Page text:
What remains is an uncertain future for both creators and OnlyFans, which has plans to go public later this year. The site has more than 130 million users and 2 million creators, but hostility toward the porn industry has swelled recently, as adult subscription sites have gained popularity. Detractors believe sites such as OnlyFans, in part, are to blame for the rise in child porn.

“We need to talk about how our banking system has quietly crowned themselves the new morality police,” Iddamsetty says, citing payment processors such as Mastercard and Visa, which are being pressured by conservative groups Exodus Cry and National Center on Sexual Exploitation (NCOSE) to sever ties with platforms that cater to explicit sexual expression.

Six-Word Sci-Fi: Stories Written By You

Six-Word Sci-Fi: Stories Written By You


In six words, write a story about a robot pop star.

Disclaimer: All #WiredSixWord submissions become the property of WIRED. Submissions will not be acknowledged or returned. Submissions and any other materials, including your name or social media handle, may be published, illustrated, edited, or otherwise used in any medium. Submissions must be original and not violate the rights of any other person or entity.


A Story About a Self-Aware Self-Driving Car

Image may contain Cushion Vehicle Transportation Automobile Car and Headrest



—Stephen Clamage, via email

Honorable Mentions:

I take lithium for range anxiety. —@jamesjoaquin, via Twitter

I dreamt of the Autobahn again. —James Wortz, via Facebook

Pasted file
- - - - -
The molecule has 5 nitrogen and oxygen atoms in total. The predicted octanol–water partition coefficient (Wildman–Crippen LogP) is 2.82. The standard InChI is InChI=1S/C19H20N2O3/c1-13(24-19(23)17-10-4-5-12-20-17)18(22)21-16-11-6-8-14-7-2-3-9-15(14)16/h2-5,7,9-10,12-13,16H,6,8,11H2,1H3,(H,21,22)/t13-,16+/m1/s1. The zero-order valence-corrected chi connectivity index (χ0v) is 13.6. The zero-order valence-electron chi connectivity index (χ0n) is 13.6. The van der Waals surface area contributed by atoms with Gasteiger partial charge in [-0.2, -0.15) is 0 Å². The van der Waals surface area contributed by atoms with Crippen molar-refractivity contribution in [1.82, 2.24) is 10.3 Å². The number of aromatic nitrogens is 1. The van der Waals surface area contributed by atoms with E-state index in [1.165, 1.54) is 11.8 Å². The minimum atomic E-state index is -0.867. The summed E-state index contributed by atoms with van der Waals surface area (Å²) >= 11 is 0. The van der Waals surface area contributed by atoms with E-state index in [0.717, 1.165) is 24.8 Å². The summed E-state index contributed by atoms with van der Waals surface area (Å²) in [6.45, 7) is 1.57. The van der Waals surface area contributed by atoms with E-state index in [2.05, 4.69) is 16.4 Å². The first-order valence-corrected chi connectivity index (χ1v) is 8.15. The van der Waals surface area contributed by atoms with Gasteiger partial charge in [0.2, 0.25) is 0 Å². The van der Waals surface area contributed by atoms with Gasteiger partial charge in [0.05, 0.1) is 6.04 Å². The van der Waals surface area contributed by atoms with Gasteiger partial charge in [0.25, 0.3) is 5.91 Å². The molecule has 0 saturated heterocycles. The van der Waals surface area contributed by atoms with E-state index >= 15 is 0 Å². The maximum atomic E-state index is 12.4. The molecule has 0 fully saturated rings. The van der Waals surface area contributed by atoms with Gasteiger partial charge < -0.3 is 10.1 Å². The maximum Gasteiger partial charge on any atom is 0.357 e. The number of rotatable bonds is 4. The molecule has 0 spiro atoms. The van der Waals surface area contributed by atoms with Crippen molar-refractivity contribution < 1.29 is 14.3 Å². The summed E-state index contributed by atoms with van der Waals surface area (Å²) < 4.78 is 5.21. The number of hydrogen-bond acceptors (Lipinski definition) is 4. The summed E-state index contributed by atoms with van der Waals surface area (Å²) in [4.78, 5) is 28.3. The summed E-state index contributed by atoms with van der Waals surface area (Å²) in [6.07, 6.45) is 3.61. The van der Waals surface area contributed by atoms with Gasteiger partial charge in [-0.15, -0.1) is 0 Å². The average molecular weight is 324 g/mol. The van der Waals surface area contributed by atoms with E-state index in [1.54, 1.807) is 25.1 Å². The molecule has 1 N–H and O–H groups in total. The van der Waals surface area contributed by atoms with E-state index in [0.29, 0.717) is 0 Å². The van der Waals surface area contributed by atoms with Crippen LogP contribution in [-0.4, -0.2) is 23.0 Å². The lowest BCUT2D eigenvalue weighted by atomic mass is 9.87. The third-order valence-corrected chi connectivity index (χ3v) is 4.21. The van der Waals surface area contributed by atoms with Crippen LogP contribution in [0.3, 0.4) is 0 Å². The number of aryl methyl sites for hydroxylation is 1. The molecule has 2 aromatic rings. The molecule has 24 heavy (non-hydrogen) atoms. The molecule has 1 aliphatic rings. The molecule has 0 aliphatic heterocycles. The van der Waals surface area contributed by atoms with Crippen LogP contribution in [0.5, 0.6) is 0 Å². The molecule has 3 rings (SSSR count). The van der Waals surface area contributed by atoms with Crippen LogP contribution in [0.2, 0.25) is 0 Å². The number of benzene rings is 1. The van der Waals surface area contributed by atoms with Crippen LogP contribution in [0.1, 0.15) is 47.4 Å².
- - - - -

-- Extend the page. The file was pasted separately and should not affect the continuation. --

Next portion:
Honest, officer—the human was driving. —Steve Magid, via email

Don’t make me pull me over. —@atlrun, via Twitter

The smart car drove itself crazy. —@frascafrasca, via Twitter

The grandma or the baby—shit. —@gaophilip, via Twitter

Have I chosen the right path? —Andrew Dawson, via email

It takes itself on long drives. —Wade Sheppard, via email

It’s my way on the highway. —, via Instagram

JULY 2021

A Story About a Casual Encounter With Aliens

Aliens at a telemarketing center.



—@phorne96, via Twitter

Honorable Mentions:

You look nothing like your photo. —@markgyles, via Twitter

Lights, camera … where did it go? —thalia925, via email

They came, too late, for Elvis. —Bruce Lyon, via Facebook

Seeking vital fluids, they commandeered snacks. —Scott Medintz, via email

Do you have the correct spacetime? —Richard Krzemien, via email

I awoke with a probing thought. —@andynez, via Twitter

Take us to the Nigerian prince. —Juan Garcia, via Facebook

Quite unexpectedly, cocktail recipes were exchanged. —John Wagner, via email